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TR: Lake Twentytwo

Posted by gck Monday, July 7, 2014

Distance: 5.4 miles
Elevation: 1350 feet
Trailhead directions and more on WTA.

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Left: Twentytwo Creek
Right: The forest -- “the real treat on this hike” according to the book

“The view is just okay,” Daniel said. “There are too many trees.”
“You’ve become quite the view snob,” I replied.
“I learned from the best.”

Yep, that snobbery has made it so I still haven’t hiked Mount Si, and it took me many years before hiking Tiger Mountain. A similar sort of snobbery – not wanting to spend the time hiking without putting in at least a certain number of miles or feet of elevation gain – has kept me from very nice hikes like Rattlesnake Ridge, Twin Falls, and Lake Twentytwo. It was time for that to change.

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Left: fireweed
Right: a flower I can’t seem to identify

Things finally lined up right so that I hiked to Lake Twentytwo (and enjoyed it!). We had an out-of-town guest to take hiking, Rainier was still too snowy, and I had just done Lake Serene, so I suggested Heather or Twentytwo. Daniel picked Twentytwo. We got up to the trailhead a little before 10, fully expecting to park in an overflow area, but apparently people were still hungover from the 4th of July festivities, and we got a spot in the main lot without problem. Up we went.

Lake Twentytwo from the outlet 

“Is there anything to see on this trail other than the lake?” Daniel asked as we walked through the forest that the book claimed was “the real treat on this hike.”

I’m not the biggest forest person, but fortunately, there was other stuff to see. Twentytwo Creek stayed pretty close to the trail most of the way up, and every so often, we’d get glimpses of some nice waterfalls. The trail also opened up to mountain views higher up, and ripe berries and flowers began to show up as well. It’s obvious that a lot of work has been put into maintaining this trail, and it was in very good condition. Only a few mud patches, and they weren’t bad enough for people to walk around them and start destroying vegetation. Nice to see, especially on a hike that gets so much traffic.

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Left: turquoise colored water, the boulderfield we climbed up
Right: Lake Twentytwo from the boulderfield

We finally reached the lake at the outlet and stood on the bridge, admiring the peaks in the background with waterfalls pouring down the cliff faces. Unfortunately, people have taken to carving their names and political statements into the bridge. Even nature isn’t immune to a dose of conspiracy theory! There were a few groups of people hanging out on that side of the lake, so we took our photos and started walking on the trail that went around the lake.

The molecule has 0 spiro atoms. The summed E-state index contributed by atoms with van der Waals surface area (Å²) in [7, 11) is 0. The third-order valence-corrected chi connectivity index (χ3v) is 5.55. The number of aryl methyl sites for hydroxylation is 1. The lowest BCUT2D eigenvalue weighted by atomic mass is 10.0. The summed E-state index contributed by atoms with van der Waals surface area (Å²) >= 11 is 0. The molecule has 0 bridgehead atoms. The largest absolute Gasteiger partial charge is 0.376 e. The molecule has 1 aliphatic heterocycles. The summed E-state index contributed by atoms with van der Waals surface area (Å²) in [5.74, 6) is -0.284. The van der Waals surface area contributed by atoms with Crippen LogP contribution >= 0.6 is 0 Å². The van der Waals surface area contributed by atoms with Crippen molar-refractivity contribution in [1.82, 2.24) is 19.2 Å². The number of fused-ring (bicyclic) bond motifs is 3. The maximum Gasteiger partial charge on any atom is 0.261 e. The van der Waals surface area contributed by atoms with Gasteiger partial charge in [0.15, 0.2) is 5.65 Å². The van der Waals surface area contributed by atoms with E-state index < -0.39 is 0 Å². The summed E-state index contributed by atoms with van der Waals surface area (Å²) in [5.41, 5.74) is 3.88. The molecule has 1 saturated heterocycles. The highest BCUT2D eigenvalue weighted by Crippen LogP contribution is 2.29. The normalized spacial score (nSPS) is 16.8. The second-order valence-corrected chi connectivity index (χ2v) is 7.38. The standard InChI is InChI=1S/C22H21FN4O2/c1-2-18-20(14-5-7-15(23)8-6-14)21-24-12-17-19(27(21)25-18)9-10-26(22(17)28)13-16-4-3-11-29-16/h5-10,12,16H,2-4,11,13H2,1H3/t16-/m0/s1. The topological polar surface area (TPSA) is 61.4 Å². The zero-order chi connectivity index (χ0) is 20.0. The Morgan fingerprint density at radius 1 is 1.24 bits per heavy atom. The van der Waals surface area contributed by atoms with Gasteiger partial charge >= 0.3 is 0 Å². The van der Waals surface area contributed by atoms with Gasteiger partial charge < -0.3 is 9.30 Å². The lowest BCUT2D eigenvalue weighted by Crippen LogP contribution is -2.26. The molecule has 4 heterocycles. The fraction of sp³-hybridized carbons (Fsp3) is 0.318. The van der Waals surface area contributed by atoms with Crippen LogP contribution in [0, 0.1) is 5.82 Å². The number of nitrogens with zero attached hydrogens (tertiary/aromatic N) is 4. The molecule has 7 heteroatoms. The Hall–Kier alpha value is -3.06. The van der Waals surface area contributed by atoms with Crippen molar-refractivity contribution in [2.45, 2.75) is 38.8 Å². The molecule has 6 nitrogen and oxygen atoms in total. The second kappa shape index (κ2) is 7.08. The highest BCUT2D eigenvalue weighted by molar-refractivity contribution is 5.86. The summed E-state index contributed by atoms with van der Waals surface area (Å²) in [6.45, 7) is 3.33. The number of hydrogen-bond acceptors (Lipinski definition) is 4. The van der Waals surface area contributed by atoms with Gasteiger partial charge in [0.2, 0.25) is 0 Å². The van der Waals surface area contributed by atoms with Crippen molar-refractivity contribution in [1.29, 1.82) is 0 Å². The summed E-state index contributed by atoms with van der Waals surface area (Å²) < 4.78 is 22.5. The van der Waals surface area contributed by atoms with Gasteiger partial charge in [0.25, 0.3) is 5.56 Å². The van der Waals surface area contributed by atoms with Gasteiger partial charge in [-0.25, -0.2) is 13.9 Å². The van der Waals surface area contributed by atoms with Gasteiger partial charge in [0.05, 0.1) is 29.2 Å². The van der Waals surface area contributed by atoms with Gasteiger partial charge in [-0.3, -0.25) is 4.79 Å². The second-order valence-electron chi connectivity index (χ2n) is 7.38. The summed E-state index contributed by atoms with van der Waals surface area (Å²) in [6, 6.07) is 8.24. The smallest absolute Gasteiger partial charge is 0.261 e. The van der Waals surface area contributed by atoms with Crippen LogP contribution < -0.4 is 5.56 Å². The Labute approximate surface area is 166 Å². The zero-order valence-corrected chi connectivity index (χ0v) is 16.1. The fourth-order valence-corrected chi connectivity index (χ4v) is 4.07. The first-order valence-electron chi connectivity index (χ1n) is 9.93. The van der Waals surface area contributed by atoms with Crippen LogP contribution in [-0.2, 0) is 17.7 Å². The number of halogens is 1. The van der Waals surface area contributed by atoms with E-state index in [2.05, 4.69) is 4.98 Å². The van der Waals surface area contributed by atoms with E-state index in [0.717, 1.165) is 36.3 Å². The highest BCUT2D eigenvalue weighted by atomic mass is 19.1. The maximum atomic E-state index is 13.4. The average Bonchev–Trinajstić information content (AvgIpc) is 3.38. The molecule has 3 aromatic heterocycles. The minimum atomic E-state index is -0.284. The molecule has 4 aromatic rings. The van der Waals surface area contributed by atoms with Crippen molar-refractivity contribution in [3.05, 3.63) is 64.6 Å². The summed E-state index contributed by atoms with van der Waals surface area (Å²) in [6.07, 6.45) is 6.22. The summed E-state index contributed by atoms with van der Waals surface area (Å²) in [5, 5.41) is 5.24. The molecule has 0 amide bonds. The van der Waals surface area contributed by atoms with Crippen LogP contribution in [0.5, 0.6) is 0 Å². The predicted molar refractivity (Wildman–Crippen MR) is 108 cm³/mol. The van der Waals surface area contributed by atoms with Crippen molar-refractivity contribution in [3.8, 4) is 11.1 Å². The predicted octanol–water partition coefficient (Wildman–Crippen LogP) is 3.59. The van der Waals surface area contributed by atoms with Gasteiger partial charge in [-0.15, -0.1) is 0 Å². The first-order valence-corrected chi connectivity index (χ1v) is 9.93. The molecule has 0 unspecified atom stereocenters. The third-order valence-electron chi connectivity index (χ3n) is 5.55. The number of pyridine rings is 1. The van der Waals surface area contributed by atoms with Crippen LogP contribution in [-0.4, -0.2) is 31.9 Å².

It’s hard to get good pictures of the lake because the trail is so close to the lakeside and so are the towering peaks around it. I wanted a better look, and I’m prone to “bad ideas” when I’m not completely exhausted, so I announced that I was climbing up a boulder field on the side of the lake. I told them they didn’t have to come along and I could meet up with them later, but they were up for it. So Kim got to do her first scramble! Nothing too tricky, just tiring. I found a somewhat flat, large boulder near the top of the field and sat down for lunch. The view from this point was definitely better – the color of the lake was prettier, and we could clearly make out the shallow sections of the lake and the deep center. From here, any people we could see were just faraway tiny specks.

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Left: Lakeside trail with pretty flowers
Right: Waterfalls coming down the cliffs

After eating and enjoying the view for awhile, we slowly made our way back down. Briefly encountered a pika who was probably happy that the humans were leaving his boulder field. We continued the walk around the lake, enjoying different angles of the lake. Turns out our timing was pretty good because we soon felt drops of rain. It stayed pretty light, and once we were back in the forest, we couldn’t feel anything at all, but the views definitely didn’t look as nice with the blue skies gone. Made it back to the parking lot and found all the car windows intact. We did notice a lot of people coming up as we went down, and there were many cars using the side of the Mountain Loop Highway as overflow parking for this hike. I can now fully understand why it’s so popular!



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